8/4/21             33 facilities

          9/1/21            144 facilities

          9/9/21            188 facilities

         10/6/21           163 facilities

         10/13/21         148 facilities

         10/20/21         127 facilities

         10/27/21         101 facilities

Statewide, the outbreaks that began in August have unfortunately resulted in an increasing number of deaths of residents, though fortunately nothing like what we were seeing pre-vaccination. Deaths nearly always lag new cases by around a month. (Deaths nearly always lag new cases by around a month.)  For the second week in a row, we’re seeseing the number go down.

          8/4      1,374 (pandemic total)      

          8/11    1,385 (pandemic total)       +11

          8/18    1,401 (pandemic total)       +16

          8/25    1,419 (pandemic total)       +18

          9/1      1,441 (pandemic total)       +22

          9/9      1,468 (pandemic total)       +27

          9/15    1,492 (pandemic total)       +24

          9/22    1,521 (pandemic total)       +29

          9/29    1,547 (pandemic total)       +26

          10/6    1,574 (pandemic total)       +27

          10/13   1,619 (pandemic total)       +45

          10/20   1,654 (pandemic total)       +35

          10/27  1,672 (pandemic total)       +18

The Outbreak Report also includes the latest data on COVID in workplaces, childcare centers, and public and private K-12 schools.  


Last Friday’s OHA Forecast Shows Ongoing Decrease in Transmission, Cases, and Hospitalizations

Last Friday the Oregon Health Authority released its latest COVID-19 forecast showing a continued decline in daily cases and hospitalizations through early November.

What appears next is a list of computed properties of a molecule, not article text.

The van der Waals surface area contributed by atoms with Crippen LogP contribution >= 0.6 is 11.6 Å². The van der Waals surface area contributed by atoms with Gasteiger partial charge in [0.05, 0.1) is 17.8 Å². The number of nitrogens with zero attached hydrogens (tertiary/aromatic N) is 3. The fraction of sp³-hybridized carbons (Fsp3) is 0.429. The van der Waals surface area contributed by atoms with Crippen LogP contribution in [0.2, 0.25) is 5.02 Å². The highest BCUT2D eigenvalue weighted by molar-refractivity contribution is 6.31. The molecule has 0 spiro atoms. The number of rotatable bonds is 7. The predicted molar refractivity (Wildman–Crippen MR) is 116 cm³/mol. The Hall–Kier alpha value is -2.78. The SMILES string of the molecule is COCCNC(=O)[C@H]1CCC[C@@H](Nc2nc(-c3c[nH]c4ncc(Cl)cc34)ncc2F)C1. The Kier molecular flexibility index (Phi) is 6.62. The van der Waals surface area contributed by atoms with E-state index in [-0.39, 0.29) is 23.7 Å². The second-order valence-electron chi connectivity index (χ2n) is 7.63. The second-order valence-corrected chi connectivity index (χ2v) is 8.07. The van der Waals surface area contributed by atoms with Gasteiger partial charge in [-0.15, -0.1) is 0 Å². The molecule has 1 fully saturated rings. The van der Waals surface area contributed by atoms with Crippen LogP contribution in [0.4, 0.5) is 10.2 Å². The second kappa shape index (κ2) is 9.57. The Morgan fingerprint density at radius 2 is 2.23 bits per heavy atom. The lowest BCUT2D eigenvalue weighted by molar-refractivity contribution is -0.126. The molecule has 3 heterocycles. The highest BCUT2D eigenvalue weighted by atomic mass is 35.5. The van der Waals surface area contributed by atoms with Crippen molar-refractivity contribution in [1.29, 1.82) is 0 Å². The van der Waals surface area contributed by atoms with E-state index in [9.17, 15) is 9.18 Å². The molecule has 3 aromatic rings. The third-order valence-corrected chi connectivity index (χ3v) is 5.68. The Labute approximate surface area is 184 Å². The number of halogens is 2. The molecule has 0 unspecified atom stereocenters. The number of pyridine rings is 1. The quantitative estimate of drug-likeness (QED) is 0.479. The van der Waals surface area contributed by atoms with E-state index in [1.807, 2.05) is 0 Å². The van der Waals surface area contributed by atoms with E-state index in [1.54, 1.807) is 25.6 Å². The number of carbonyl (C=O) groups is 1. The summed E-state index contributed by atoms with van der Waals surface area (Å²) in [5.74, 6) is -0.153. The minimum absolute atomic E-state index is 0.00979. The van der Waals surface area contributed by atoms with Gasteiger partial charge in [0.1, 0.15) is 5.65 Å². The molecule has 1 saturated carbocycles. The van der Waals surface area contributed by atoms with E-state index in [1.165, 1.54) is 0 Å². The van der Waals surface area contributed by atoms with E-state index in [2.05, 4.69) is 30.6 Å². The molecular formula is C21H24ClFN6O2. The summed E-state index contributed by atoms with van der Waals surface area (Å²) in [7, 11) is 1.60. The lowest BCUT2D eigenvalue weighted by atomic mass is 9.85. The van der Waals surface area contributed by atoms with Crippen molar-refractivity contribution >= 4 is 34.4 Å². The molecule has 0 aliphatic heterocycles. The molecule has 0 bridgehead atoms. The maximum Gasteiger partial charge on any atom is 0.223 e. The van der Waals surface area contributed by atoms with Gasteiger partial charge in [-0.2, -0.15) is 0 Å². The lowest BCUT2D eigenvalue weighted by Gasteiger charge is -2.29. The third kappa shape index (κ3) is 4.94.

According to the report, the effective reproduction rate – the expected number of secondary cases that a single case generates – was estimated at .90 on Oct. 6, which is slightly lower than last week’s projection.

At that level of transmission, the report estimates 255 cases per 100,000 people, or an average of 770 daily cases and 45 hospitalizations for the two-week period between Oct. 27 and Nov. 9.

The report also estimated the potential impact if we were to return to the lower spread of the disease from Sept. 30 through Oct. 2, which had a reproductive rate that averaged .82.

At that rate of transmission, new daily cases and hospitalizations are expected to decline more steeply, with an estimated average of 185 per100,000 people, projecting an average of 555 new cases and 31 hospitalizations over the same period.

The report again identified a “significant contrast” in adherence to the recommended public health protocols between unvaccinated and vaccinated persons.

Mask wearing among unvaccinated people is about half the rate of vaccinated people. Unvaccinated people are also more likely to attend large events outdoors.

The OHA report emphasized again that vaccinations and booster doses remain the most effective shield against COVID-19. It encouraged Oregonians to wear masks when in indoor public spaces and when outdoors among crowds in order to control spread of the virus.


Want to See Past Newsletters?

If there was COVID-related information in a past newsletter that you want to go back to, but find you’ve deleted it, you can always go to my legislative website (senatordembrow.com), click on “News and Information,” and you’ll find them all there.  Also, if someone forwarded you this newsletter and you’d like to get it directly, you can sign up for it there.



Here again are some resources that you will find useful

If the above links are not providing you with answers to your questions or directing you to the help that you need, please consider me and my office to be a resource.  We’ll do our best to assist you or steer you in the right direction.


dembrow signature

Senator Michael Dembrow
District 23

email: Sen.MichaelDembrow@oregonlegislature.gov
web: www.senatordembrow.com
phone: 503-281-0608
mail: 900 Court St NE, S-407, Salem, OR, 97301